New York – Beginning in Sighet, and through his close friendship with Rabbi Menashe Klein, zt”l, Elie Wiesel claims that he is and always was, a chassid.
It was in the study halls of the orphanage in Ecouis when the boys from Buchenwald picked up the Gemara again. After the liberation, they were scared to return to their empty homes in Eastern Europe and were blocked from traveling to Palestine. So Charles de Gaulle of France extended his invitation to the young orphans of the Holocaust. France? All they knew of France was that it was the home of Rashi.
There, in an abandoned sanatorium that had been re-equipped to house 426 boys, a group fervently studied, blocking out the world around them. Journalists would come and try to take their picture and ask them questions. These skeletal teenagers were a story. But the boys stayed fixated on the pages, in intense concentration. Perhaps it was a distraction—or a consolation. “No matter how the world had changed, the Talmudic universe was still the same. No enemy could silence the disputes between Shammai and Hillel, Abayye and Rava,” writes Wiesel in All Rivers Run to the Sea.
Rabbi Menashe Klein, zt”l, the preeminent posek and rosh yeshiva who was niftar the day before erev Rosh Hashanah this year, was their leader and teacher. He was 20-years-old when he in- structed the officials at the orphanage to order sefarim for the boys—and when he passed away two weeks ago, he was considered by many to be the posek hador, the founder of the Ungvarer Bais Medrash and Yeshiva Bais Shearim on 16th Avenue in Boro Park, and of Kiryas Ungvar and Yeshivas Ungvar in Ramot.
Rabbi Yitzchak Frankfurter and I had the privilege of speaking to Nobel Prize Laureate Elie Wiesel in an exclusive interview for Ami Magazine last week—but when speaking of his close friend, Rabbi Menashe Klein, a different Wiesel was revealed. It was not the Wiesel of the headlines, political activist, 1986 Nobel Peace Prize winner, and author of 57 books. Rather, we met the boy from Sighet who looked to Rabbi Menashe Klein of Ungvar as his best friend and confidante—though it seems an unlikely match.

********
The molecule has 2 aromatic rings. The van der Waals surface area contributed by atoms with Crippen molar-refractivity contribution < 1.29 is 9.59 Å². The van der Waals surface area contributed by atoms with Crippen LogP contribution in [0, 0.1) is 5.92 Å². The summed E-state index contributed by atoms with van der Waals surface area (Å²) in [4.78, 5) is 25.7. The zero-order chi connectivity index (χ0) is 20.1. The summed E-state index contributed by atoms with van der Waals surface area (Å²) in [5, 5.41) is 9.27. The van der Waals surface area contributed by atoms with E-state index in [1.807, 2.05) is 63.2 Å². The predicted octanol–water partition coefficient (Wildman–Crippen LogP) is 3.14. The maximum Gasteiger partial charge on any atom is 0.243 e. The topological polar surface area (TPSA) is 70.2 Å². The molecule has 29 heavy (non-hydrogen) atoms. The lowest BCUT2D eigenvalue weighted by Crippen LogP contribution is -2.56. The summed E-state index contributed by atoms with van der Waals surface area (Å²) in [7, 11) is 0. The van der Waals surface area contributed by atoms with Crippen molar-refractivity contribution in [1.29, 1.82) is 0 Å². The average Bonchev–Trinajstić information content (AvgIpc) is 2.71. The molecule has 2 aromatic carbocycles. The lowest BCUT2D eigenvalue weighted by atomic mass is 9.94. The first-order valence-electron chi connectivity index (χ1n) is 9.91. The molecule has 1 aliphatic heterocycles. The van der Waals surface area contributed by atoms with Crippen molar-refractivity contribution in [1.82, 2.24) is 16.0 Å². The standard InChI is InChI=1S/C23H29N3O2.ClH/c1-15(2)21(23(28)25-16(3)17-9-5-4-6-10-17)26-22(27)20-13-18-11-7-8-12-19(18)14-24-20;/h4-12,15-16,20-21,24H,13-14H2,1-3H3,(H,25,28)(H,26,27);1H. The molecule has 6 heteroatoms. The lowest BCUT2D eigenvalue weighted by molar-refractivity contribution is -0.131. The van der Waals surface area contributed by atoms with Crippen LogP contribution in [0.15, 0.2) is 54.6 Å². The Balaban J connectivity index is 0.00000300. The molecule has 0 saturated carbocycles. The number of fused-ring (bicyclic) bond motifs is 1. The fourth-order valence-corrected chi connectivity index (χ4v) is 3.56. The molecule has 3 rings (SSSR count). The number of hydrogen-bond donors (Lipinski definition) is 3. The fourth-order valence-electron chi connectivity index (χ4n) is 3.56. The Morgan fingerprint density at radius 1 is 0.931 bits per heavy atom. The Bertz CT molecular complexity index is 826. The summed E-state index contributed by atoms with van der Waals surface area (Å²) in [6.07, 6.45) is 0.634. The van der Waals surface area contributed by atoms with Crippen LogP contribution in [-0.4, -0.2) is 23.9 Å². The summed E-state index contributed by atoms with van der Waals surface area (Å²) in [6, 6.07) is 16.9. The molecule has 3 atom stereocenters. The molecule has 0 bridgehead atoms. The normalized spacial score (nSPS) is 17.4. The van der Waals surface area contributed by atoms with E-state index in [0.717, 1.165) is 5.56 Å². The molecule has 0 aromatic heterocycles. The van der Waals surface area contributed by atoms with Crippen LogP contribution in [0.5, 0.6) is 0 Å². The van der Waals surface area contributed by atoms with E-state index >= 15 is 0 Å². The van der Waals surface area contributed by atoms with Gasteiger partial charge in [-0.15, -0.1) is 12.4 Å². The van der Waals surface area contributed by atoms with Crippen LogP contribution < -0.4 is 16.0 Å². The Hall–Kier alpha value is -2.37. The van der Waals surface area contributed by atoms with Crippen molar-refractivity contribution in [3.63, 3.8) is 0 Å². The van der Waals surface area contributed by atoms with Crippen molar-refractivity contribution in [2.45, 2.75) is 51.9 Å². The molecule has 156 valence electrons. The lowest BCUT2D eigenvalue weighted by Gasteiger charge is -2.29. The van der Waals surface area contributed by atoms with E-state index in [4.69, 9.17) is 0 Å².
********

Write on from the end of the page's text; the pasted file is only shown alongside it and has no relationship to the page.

“I belong to Vizhnitz,” Wiesel told us resolutely. “I am a Vizhnitzer chassid and remain so to this day. And he [Rabbi Menashe Klein] was from Ungvar, from a rabbinic family. We were very, very, very close—we met in Auschwitz, and immediately became friends. He was a great rebbi, and had a way of giving meaning to all of us. I met very few who were as strong as he was,” Wiesel said.
When they entered the camps, Wiesel was 15 1⁄2 and Rabbi Klein was 19—and he became a leader of their group of young boys, encouraging mitzvah observance and teaching Torah. The youngest in their group was eight-year-old Yisrael Meir Lau, the future Chief Rabbi of Israel.
“In Auschwitz, there were a few of us who kept together. When we could, we davened together on Shabbos, and we all stood on line to share a pair of tefillin,” Wiesel said.
The boys had saved up many portions of bread and used them to bribe a non-Jew to smuggle that pair of tefillin into the camp. Every day they put them on and said, “Ahavah rabbah ahavtanu, chemlah gedolah viyteirah chamalta aleinu (You have loved us with abundant love. You have pitied us with exceedingly great pity).”
On January 18th, 1944, the inmates of Auschwitz needed to make a choice: they could stay and wait for the Soviet troops to liberate them. Or they could leave. Certain that the Germans would not want to leave any witnesses and would kill everyone left in the camp—they decided to leave and set out together on the most infamous of the death marches. “We went to Buchenwald together, and then we were liberated together,” said Wiesel. That happened on April 11th, 1945.
Rabbi Menashe Klein would quote to Wiesel a passage in Bereishis which describes this time in both their lives. “B’makli avarti et hayarden (I crossed the Jordan only with my cane).” Rabbi Klein explained, “When we came out of the camp, we had noth- ing, not even a cane. And yet, we must start again. Build a family. Have faith in society, the world around you.”
And so, when they arrived in Ecouis in June, with young Menashe’s encouragement, the boys resumed learning Gemara, just like they had in their youth—it had only been a year since de- portation, but that youth seemed like so much longer ago.
During that time in Wiesel’s life, after the culmination of his war experiences, Wiesel’s faith had wavered. In his books, he discusses his crisis of faith. It was during this time period that he shifted his feet, hopping from doubt to devotion. But now, learning with his friend Menashe, with the sefarim in front of them, he became very religious—just like he had been as a child. Wiesel credits the Torah with saving his sanity then.